Sport Rugby

Sunday 17 December 2017

There's no such thing as a low-key game for fringe players

Darragh Fanning in action during squad training
Darragh Fanning in action during squad training

Victor Costello

Time off during the season, be it through injury or due to international schedules, causes a ripple through the minds of professional rugby players.

Expectation of selection in Irish squads coupled with maintaining desired focus on the daily Leinster requirements creates a workload that accelerates time through this period.

A professional player can spend time in the gym and in the training pitch but can only really rate himself and his development in the field of play.

Timing-wise, this weekend's fixture against the Newport-Gwent Dragons will not generate much appeal for supporters and those outside the squad.

Yet like all low-key games, if they aren't approached in the right frame of mind, they come back to bite at the end of the season.

Any game where Leinster are without their front-liners gives others a chance to prove their worth. While this season has seen more numbers roll through the team sheets, there has not been a season to date in Leinster's history that has unearthed as many top-quality players for both now and the future. Once players like these get a taste of the front line, their expectation for further selection remains a priority for the rest of the season.

The experience from these outings is crucial but the interesting development this year has been not only the crucial game time received by some Leinster apprentices but the impact they have had on their arrival.

Darragh Fanning, Luke McGrath and Jack Conan have not only provided selection headaches for the big games but their demand for excellence and budding leadership qualities have been evident throughout some of Leinster's low moments this year.

The word leadership has been talked about for years in rugby circles, and it's worth mentioning in relation to last weekend's international against Italy. There were times in the past when a team would have one captain and nobody else had a right to talk to anybody, particularly the referee.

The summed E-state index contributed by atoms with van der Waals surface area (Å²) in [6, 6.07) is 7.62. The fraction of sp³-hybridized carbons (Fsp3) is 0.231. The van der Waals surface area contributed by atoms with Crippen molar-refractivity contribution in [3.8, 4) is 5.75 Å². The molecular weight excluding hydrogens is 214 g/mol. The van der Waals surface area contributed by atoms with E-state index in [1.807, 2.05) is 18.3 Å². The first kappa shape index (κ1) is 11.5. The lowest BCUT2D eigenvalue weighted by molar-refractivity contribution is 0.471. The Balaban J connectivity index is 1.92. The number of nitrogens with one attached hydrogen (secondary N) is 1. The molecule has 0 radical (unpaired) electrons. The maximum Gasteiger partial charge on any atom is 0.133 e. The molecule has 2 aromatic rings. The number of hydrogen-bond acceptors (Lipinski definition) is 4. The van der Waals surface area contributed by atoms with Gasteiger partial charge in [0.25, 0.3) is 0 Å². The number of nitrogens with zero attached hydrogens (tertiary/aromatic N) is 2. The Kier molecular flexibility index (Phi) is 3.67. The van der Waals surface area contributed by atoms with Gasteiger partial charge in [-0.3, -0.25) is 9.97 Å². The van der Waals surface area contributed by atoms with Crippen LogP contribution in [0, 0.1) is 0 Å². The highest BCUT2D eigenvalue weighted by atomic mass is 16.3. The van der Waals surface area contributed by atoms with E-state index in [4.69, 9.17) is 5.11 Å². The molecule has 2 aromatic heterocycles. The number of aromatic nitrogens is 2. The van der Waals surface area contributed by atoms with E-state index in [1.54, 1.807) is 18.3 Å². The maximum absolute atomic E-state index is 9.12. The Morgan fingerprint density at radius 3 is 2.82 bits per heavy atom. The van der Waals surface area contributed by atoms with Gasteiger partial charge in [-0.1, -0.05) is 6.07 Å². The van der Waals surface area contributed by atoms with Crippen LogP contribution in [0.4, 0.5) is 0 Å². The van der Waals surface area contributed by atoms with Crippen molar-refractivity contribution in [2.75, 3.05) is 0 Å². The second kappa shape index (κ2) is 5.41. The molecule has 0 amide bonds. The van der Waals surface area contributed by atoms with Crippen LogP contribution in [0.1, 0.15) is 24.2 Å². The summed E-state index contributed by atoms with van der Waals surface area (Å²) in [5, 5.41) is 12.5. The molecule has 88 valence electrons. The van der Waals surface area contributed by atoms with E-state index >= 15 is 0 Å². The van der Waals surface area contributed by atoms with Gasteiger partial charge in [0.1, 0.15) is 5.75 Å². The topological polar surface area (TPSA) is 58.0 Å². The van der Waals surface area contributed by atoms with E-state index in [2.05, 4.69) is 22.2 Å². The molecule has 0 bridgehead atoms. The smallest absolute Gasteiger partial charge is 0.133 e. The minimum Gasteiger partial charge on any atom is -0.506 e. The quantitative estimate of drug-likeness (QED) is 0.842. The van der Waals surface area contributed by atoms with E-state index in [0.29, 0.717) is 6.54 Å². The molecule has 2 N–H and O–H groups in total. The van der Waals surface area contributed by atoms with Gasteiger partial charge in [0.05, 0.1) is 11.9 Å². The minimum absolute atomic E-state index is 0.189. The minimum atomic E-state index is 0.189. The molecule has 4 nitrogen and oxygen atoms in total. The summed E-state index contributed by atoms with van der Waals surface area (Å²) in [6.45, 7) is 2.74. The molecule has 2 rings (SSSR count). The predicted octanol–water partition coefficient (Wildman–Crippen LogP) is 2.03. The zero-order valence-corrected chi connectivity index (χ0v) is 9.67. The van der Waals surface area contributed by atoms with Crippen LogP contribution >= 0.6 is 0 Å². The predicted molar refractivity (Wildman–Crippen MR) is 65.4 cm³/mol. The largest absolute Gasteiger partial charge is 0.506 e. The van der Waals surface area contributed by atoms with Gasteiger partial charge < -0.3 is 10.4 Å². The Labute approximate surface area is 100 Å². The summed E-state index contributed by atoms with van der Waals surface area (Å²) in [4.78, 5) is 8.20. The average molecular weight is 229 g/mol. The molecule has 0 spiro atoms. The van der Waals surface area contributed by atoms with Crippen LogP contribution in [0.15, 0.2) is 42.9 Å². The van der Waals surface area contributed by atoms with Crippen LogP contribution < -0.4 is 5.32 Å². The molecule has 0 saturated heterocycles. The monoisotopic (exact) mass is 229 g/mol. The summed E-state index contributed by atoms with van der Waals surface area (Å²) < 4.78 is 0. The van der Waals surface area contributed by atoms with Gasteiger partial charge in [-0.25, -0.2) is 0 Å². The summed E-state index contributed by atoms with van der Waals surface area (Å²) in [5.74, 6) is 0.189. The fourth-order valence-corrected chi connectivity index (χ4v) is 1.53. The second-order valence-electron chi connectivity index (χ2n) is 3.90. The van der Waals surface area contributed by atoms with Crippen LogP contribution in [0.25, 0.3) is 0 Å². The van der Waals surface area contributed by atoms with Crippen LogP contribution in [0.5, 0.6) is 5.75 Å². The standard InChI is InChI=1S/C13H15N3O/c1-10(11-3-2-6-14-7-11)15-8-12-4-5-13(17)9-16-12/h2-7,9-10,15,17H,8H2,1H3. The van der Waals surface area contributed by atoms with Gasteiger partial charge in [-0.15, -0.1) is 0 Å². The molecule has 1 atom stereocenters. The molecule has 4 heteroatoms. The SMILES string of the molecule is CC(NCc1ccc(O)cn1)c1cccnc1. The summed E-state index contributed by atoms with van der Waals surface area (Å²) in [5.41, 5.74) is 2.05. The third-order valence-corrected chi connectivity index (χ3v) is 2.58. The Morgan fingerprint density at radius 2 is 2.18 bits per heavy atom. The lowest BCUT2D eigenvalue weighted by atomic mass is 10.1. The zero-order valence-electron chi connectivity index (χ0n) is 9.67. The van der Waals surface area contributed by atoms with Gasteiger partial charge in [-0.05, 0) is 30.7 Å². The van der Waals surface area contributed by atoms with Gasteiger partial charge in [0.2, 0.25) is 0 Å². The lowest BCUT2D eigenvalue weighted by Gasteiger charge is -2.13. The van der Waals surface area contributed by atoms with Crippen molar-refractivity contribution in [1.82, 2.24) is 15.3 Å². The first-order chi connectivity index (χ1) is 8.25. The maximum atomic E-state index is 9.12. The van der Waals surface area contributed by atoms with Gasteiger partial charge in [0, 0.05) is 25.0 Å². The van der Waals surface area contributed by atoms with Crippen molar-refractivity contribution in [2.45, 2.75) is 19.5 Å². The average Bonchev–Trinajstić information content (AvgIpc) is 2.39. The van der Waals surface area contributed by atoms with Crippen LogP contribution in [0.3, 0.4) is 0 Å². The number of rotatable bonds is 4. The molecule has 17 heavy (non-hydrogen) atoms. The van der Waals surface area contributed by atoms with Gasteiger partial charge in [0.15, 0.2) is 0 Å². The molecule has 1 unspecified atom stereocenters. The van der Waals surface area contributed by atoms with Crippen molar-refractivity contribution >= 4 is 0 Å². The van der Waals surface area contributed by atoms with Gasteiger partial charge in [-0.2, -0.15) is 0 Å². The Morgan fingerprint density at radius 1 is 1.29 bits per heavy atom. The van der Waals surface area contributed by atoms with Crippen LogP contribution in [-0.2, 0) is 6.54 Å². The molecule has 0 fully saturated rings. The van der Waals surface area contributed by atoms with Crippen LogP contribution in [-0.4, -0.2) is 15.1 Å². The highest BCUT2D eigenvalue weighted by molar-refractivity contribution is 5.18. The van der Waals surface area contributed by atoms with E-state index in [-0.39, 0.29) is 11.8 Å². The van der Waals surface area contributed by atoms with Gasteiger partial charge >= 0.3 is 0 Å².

As the game progressed through professionalism, players were encouraged to take leadership roles, which resulted in various coffee mornings, committees and sub-committees in camps.

From the outset, when media sources complain that a team lacks leadership the fault normally goes on the captain and not those around them. So what is leadership?

Leadership is an ability in a player to fulfil his own role in his position, while having the ability to understand the strengths and weaknesses of both his team and his opposition in real time on the run. Leadership comes to the fore when a player has the capacity to weigh up all of the above while vocalising a strategy for his team to benefit from his decision-making process.

If one looks back at the Wasps game, Jamie Heaslip and Eoin Reddan were a prime example - their loss when they went off the pitch even had the referee reacting differently to the game around him.

It is in the low-key games that leadership and experience can be nurtured on an ongoing basis.

Dragons have been an old rival of Leinster throughout the years. They are not the team they were then but the still have a dogged mentality and love the physical battle.

Sunday's game will be hard for players to keep their focus and the timing is not great for the RDS loyal support; however, these are the games that stand to the team at the end of the season.

While being a proud Welsh side, Dragons just don't have the same strength in depth. Beating the Dragons in Leinster's own back yard should not be a problem; having the chance to experiment and adjust for what's ahead is the priority for Leinster.

The RDS provides a haven for this team's success but the development of a ruthless edge needed to claim silverware this season comes from within.

Irish Independent

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